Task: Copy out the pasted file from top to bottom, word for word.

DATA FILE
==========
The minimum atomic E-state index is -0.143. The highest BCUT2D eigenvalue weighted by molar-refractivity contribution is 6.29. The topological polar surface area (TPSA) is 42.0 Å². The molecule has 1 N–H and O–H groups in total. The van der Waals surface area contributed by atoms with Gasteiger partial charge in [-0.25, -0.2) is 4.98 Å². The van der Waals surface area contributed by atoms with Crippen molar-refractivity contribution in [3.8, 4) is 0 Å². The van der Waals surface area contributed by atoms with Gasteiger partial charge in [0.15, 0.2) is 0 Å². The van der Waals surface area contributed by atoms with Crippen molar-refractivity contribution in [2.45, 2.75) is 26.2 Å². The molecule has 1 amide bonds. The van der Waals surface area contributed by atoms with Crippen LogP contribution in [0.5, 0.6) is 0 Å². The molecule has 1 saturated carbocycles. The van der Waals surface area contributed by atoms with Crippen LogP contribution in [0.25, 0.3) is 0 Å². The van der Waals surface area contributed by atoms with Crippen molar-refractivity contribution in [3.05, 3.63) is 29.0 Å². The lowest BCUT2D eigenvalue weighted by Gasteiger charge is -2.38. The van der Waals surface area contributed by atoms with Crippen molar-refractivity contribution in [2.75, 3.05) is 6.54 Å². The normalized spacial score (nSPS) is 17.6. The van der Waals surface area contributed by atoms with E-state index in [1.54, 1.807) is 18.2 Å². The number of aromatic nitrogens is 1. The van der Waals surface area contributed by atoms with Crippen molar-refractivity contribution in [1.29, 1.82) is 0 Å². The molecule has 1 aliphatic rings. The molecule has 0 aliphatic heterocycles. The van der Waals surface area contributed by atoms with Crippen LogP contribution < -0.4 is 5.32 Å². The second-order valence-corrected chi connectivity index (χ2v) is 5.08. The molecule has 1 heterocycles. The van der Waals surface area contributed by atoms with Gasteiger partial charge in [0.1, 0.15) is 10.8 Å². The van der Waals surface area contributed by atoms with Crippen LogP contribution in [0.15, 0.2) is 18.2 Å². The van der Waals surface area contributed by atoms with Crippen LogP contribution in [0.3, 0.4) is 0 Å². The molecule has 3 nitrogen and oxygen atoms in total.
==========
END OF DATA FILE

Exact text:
The minimum atomic E-state index is -0.143. The highest BCUT2D eigenvalue weighted by molar-refractivity contribution is 6.29. The topological polar surface area (TPSA) is 42.0 Å². The molecule has 1 N–H and O–H groups in total. The van der Waals surface area contributed by atoms with Gasteiger partial charge in [-0.25, -0.2) is 4.98 Å². The van der Waals surface area contributed by atoms with Crippen molar-refractivity contribution in [3.8, 4) is 0 Å². The van der Waals surface area contributed by atoms with Gasteiger partial charge in [0.15, 0.2) is 0 Å². The van der Waals surface area contributed by atoms with Crippen molar-refractivity contribution in [2.45, 2.75) is 26.2 Å². The molecule has 1 amide bonds. The van der Waals surface area contributed by atoms with Crippen LogP contribution in [0.5, 0.6) is 0 Å². The molecule has 1 saturated carbocycles. The van der Waals surface area contributed by atoms with Crippen LogP contribution in [0.25, 0.3) is 0 Å². The van der Waals surface area contributed by atoms with Crippen molar-refractivity contribution in [3.05, 3.63) is 29.0 Å². The lowest BCUT2D eigenvalue weighted by Gasteiger charge is -2.38. The van der Waals surface area contributed by atoms with Crippen molar-refractivity contribution in [2.75, 3.05) is 6.54 Å². The normalized spacial score (nSPS) is 17.6. The van der Waals surface area contributed by atoms with E-state index in [1.54, 1.807) is 18.2 Å². The number of aromatic nitrogens is 1. The van der Waals surface area contributed by atoms with Crippen molar-refractivity contribution in [1.29, 1.82) is 0 Å². The molecule has 1 aliphatic rings. The molecule has 0 aliphatic heterocycles. The van der Waals surface area contributed by atoms with Crippen LogP contribution < -0.4 is 5.32 Å². The second-order valence-corrected chi connectivity index (χ2v) is 5.08. The molecule has 1 heterocycles. The van der Waals surface area contributed by atoms with Gasteiger partial charge in [0.1, 0.15) is 10.8 Å². The van der Waals surface area contributed by atoms with Crippen LogP contribution in [0.15, 0.2) is 18.2 Å². The van der Waals surface area contributed by atoms with Crippen LogP contribution in [0.3, 0.4) is 0 Å². The molecule has 3 nitrogen and oxygen atoms in total.